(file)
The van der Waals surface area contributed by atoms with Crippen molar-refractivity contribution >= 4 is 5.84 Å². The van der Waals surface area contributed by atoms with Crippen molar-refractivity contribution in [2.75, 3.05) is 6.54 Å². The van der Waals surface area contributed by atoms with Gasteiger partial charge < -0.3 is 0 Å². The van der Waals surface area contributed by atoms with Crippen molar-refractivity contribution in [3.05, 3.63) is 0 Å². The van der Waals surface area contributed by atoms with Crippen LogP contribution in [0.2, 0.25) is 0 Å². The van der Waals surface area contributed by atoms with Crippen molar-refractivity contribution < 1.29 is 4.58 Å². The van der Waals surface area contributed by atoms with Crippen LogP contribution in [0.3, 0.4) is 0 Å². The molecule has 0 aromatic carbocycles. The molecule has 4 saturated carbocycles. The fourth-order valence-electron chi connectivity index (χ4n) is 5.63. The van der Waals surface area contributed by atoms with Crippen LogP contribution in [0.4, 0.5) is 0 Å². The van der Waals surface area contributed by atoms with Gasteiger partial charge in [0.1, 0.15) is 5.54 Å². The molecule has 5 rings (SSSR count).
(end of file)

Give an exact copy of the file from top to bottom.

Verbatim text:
The van der Waals surface area contributed by atoms with Crippen molar-refractivity contribution >= 4 is 5.84 Å². The van der Waals surface area contributed by atoms with Crippen molar-refractivity contribution in [2.75, 3.05) is 6.54 Å². The van der Waals surface area contributed by atoms with Gasteiger partial charge < -0.3 is 0 Å². The van der Waals surface area contributed by atoms with Crippen molar-refractivity contribution in [3.05, 3.63) is 0 Å². The van der Waals surface area contributed by atoms with Crippen LogP contribution in [0.2, 0.25) is 0 Å². The van der Waals surface area contributed by atoms with Crippen molar-refractivity contribution < 1.29 is 4.58 Å². The van der Waals surface area contributed by atoms with Crippen LogP contribution in [0.3, 0.4) is 0 Å². The molecule has 0 aromatic carbocycles. The molecule has 4 saturated carbocycles. The fourth-order valence-electron chi connectivity index (χ4n) is 5.63. The van der Waals surface area contributed by atoms with Crippen LogP contribution in [0.4, 0.5) is 0 Å². The van der Waals surface area contributed by atoms with Gasteiger partial charge in [0.1, 0.15) is 5.54 Å². The molecule has 5 rings (SSSR count).